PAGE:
I know this because a classmate of ours reached out a few days later and said, “I am so sorry, Jen. I know how close you were to her.” And I responded, “Thank you, but I know that ____ are grieving her especially. I will pass on your condolences.” Perhaps, by disowning the grief, I could avoid it.

It has taken me a long time to look at that summer without ducking. I wish I had done more in the face of her death; I wish I’d channeled my great-aunt’s courage. A few weeks ago, a Magpie wrote in to share one of her favorite mantras, Jesus’ words to Mary of Bethany: “She did what she could” (Mark 14:8). Despite my regrets, I know that I did what I could at that time. I was unable to shepherd those end-of-life conversations with her, or to accept the initial onset of grief, but I did fashion myself into her worry doll, and love her through every moment, and I have spent many years writing to come to terms with her passing. I sometimes feel that writing about Elizabeth is a wan atonement for my absence at the time of her death and my sequestration from immediate grief, but equally I know that sometimes we write to survive the impossible. We write to reckon with endings. We write to rage against them, knowing full well that even a sentence must progress to its own period. We write to watch ourselves wax and wane, eventually reaching a peaceful coda.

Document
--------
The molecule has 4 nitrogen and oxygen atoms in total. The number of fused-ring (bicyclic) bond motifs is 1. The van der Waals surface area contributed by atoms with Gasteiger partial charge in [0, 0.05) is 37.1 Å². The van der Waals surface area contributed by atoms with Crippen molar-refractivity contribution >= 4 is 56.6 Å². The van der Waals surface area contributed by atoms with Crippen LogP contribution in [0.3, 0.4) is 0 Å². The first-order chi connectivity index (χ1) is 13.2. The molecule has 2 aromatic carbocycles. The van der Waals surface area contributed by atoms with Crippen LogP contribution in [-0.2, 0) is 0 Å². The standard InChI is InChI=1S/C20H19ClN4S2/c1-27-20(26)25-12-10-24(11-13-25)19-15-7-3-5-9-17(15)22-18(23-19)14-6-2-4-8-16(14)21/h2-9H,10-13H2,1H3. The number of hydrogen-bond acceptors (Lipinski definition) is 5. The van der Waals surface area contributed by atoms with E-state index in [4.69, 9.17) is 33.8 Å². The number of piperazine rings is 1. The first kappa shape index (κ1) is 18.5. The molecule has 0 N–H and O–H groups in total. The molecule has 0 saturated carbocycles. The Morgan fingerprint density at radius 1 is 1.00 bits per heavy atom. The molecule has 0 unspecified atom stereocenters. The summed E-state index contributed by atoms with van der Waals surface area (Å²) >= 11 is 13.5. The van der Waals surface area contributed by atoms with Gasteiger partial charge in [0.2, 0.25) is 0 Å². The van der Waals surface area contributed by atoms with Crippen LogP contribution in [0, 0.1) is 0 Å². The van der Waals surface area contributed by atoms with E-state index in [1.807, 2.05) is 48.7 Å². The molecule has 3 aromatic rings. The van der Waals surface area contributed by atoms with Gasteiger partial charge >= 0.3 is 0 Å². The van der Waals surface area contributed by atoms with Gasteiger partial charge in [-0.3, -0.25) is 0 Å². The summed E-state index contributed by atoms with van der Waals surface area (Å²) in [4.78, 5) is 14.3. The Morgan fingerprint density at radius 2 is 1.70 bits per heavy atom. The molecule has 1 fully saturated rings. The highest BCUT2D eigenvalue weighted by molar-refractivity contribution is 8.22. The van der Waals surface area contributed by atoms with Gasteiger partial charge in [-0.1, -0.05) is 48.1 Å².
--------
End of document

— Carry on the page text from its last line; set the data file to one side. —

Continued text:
+A permutation on this theme inspired by John Prine.

+Life takes root around the perimeter.

+On the uses of sorrow.

+Marriage is an act of optimism.

Shopping Break.

+This is what the worry dolls looked like. I have no idea where they went — I wish I still had some.

+This $108 dress is a dead-ringer for La Ligne.

+I absolutely live in these slippers at home. They are the most comfortable things on earth. I love that they have a rubberized/thick sole so you can actually run out to the garbage bins / take your dog out if you need to. (They’re called “Coffee Run” slippers for a reason.)

+Already getting a lot of wear out of these platform espadrilles this year.